ST. CATHARINES, Ont. - It's become something of an annual tradition in the city.Judging from a similar attack that took place earlier in another Ontario town, even when a nativity scene is on private property (including church lawn) - that doesn't protect it from being vandalized. So it's not about using public property for a religious display. It's about public display of Christian faith, Christian traditions and Christian culture - that's what is being targeted nowadays.
For the third straight year, the nativity display on the front lawn of city hall has been vandalized. The statues of the infant Jesus, Mary and Joseph were spray-painted red and a cardboard sign was left beside the display with the phrase, "Keep the state separate from religion" written on it.
Vandals have attacked the display several times over the last few years, damaging the statues of animals and wise men, and even stealing a baby Jesus statue.
McMullan said whoever is responsible has mistaken the display as an endorsement of a particular religion by the city. The holiday displays at city hall, which include displays for other religious festivals and a large Christmas tree, are meant to reflect the multicultural nature of the city, he said.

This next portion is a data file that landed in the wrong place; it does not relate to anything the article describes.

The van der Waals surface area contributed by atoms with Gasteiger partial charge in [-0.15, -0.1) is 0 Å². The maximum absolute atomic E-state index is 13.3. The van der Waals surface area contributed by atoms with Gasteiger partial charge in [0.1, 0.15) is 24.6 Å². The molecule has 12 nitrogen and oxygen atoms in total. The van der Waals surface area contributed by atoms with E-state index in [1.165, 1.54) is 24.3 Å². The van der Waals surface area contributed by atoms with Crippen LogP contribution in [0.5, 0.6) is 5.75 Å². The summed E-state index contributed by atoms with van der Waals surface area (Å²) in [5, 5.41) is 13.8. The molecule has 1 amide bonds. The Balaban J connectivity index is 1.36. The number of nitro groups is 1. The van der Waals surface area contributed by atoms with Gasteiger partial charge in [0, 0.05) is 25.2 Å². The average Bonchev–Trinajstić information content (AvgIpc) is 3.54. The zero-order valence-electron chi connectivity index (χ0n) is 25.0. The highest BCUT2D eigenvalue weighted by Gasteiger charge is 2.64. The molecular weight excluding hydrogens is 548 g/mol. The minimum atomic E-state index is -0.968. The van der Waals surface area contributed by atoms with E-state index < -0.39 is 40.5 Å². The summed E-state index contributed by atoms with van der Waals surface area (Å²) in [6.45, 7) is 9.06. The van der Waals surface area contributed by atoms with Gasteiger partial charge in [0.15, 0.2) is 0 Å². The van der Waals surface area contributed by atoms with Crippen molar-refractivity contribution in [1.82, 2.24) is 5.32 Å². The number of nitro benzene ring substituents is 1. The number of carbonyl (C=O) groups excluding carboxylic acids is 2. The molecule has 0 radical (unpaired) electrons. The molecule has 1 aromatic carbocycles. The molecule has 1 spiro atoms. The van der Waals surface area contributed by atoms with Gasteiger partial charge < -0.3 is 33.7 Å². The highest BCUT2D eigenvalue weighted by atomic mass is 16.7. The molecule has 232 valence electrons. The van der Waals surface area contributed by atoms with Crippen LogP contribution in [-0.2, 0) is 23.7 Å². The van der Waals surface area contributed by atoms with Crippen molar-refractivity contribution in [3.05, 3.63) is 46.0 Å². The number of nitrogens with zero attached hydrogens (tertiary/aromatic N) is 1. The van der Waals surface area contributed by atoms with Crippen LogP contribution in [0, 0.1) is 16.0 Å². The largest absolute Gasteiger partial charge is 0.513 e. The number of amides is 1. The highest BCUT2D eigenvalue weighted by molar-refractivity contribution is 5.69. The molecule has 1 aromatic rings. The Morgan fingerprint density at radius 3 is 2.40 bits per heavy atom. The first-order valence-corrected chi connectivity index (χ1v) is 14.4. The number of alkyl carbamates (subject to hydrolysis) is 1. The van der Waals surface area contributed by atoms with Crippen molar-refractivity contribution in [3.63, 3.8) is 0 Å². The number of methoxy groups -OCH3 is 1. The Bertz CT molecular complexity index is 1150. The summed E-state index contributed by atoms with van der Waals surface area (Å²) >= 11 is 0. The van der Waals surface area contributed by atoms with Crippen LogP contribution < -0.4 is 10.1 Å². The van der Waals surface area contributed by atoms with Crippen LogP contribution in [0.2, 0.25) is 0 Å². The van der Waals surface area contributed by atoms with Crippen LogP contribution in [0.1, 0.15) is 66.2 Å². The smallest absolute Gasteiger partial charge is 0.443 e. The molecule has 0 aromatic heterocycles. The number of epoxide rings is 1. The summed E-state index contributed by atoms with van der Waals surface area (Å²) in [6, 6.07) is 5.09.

If such an attack was carried out against a display, a parade or an exhibit of some other culture or lifestyle choice - this would be regarded as a "hate crime". But when it comes to Christianity - it's presumed that, being a religion of the majority, it can never be a target of "hate crimes" and therefore - doesn't need such protection.
If anything - the twisted logic of multiculturalism suggests that, for the sake of "equality", nation's founding religion, culture and heritage should be held back to make room for others. Vandalism against Christian displays as well hijacking of public spaces by "devout atheists" (with the sole purpose of keeping the nativity scenes out,) derive from the very same principles.